What is family planning?
The practice of controlling the number of children one has and the intervals between their births, particularly by means of contraception or voluntary sterilization.
Goal of Family planning:
- Allows people to attain their desired number of children
- And determine the spacing of pregnancies.
- It is achieved through use of contraceptive methods
Benefits of family planning / contraception:
Preventing pregnancy-related health risks in women
- Allows spacing of pregnancies
- Can delay pregnancies in young women at increased risk of health problems and death from early childbearing.
- Prevents unplanned pregnancies, including those of older women who face increased risks related to pregnancy.
- Family planning enables women who wish to limit the size of their families to do so.
Broader Benefits of FP/ contraception:
Reducing infant mortality
By preventing closely spaced and ill-timed pregnancies and births.
Helping to prevent HIV/AIDS
Condoms provide dual protection against unintended pregnancies and against STIs including HIV.
Empowering people and enhancing education
A smaller family allows parents to invest more in each child.
Opportunity for women to pursue additional education and participate in public life
Reducing adolescent pregnancies
Pregnant adolescents are more likely to have preterm or low birth-weight babies.
Babies born to adolescents mothers have higher rates of neonatal mortality.
Slowing population growth
Family planning is key to slowing unsustainable population growth
Factors which influence Population Growth
Unmet need of Family Planning: Total unmet need of Family Planning is 12.9% (NFHS-IV) in our country.
Total unmet need of Family Planning is 14.2% (NFHS-IV) in our country.
Age at Marriage and first childbirth: In India 22.1%of the girls get married below the age of 18 years and out of the total deliveries 6.1% are among teenagers i.e. 15-19 years.
Types of contraception available in health institutions as well as front line workers:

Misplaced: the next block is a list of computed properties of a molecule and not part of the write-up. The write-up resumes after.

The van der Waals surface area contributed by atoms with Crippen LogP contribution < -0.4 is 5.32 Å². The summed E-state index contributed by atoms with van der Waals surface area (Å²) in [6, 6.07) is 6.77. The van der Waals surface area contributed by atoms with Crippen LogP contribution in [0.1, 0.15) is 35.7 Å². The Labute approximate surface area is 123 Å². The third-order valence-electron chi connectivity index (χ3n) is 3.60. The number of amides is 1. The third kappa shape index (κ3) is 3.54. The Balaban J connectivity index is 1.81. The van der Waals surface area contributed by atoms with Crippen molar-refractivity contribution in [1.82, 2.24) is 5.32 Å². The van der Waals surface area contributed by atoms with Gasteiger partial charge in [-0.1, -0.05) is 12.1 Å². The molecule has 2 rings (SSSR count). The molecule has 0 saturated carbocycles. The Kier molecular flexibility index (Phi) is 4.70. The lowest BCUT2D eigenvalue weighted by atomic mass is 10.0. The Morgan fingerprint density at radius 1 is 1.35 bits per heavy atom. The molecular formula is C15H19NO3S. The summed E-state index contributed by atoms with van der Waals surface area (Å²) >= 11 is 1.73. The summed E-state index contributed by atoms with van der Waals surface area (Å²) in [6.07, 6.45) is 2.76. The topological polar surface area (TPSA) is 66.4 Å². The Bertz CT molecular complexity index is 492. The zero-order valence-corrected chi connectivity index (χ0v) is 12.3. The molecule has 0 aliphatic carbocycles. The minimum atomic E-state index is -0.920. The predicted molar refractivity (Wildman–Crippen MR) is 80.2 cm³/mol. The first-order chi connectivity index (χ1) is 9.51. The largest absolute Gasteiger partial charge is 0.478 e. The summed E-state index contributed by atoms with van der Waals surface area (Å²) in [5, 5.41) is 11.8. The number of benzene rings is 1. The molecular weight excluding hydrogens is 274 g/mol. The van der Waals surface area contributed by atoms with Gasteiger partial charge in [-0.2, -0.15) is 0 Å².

- OCP (Mala-N)
- Condom (Nirodh)
- IUCD (380A and 375)
- Inject able DMPA (Antara)
- Emergency Contraceptive Pill (Ezy Pill)
- Vasectomy (Conventional and NSV: male)
- Tubectomy (Minilap and Laparoscopy: Female)
Reasons for Unmet Need:
- Limited choice of methods
- limited access to contraception, particularly among young people, poorer segments of populations, or unmarried people;
- fear or experience of side-effects;
- cultural or religious opposition;
- poor quality of available services;
- users and providers bias
- Gender-based barriers.
- Strong advocacy is required for acceptance of family planning methods by beneficiaries
1. Emergency Contraceptive Pills (ECPs)
Method of Contraception that is used within 72 Hrs of unprotected intercourse to prevent pregnancy also called "Morning after" or post-coital contraception.
Reasons for Using Emergency Contraception
A Woman who had an unprotected sex, and she wants to prevent pregnancy. For example:
- She did not expect to have sex and was not using any contraception.
- Sex was forced.
- A condom broke or slipped.
- She ran out of contraceptives, started a new packet of pills several days late, or missed three or more active pills in a row, and she did not use condoms or spermicidal.
- She is late for contraceptive injection-more than 2 weeks late for DMPA, more than 2 week for Norethindrome enanthate.
The Government of India guidelines for Emergency Contraception recommend use of Levonorgestrel (progestogen only) NG 0.75 mg as a "dedicated product" for effective emergency contraception. The Drug Controller of India has approved only Levonorgestrel for use as ECP.
How do ECP Work
Probable mechanisms are:
- Inhibition or delay of ovulation.
- Thickening of cervical mucous.
- Direct inhibition of fertilisation
- Histological and biochemical alteration in endometrium leading to impaired endometrial receptivity to implantation of the fertilized egg.
- Alteration in transport egg, sperm and embryo.
- Interference with corpuluteum function and luteolysis.
Medical Eligibility Criteria for Emergency Oral Contraception.
Any Woman can use emergency oral contraception if she is not already pregnant.
When Should ECPs be taken?
The ECPs should be taken as soon as possible after unprotected intercourse. Only one tab of 1.5 mg or two tabs of 0.75 mg stat should be taken within 72 hours after intercourse.
2. In Tra Uterine Devices(IUDs) Copper-bearing IUDs
Mechanism of action
Prevent sperms and egg from meeting.
Perhaps makes movement of sperm difficult, reduces the ability of sperm to fertilize egg.
Possibly prevents egg from being emplaned in wall of uterus.
- A single decision leads to effective long-term prevention of pregnancy.
- Long-lasting .Cut-380 A, lasts at least 10 years. Inert IUDs never need replacement.
- Little to remember for clients.
- No interference with sex.
- Increased sexual enjoyment, no need to worry about pregnancy.
- No hormonal side-effects of copper-bearing or inert IUDs.
- Immediately reversible.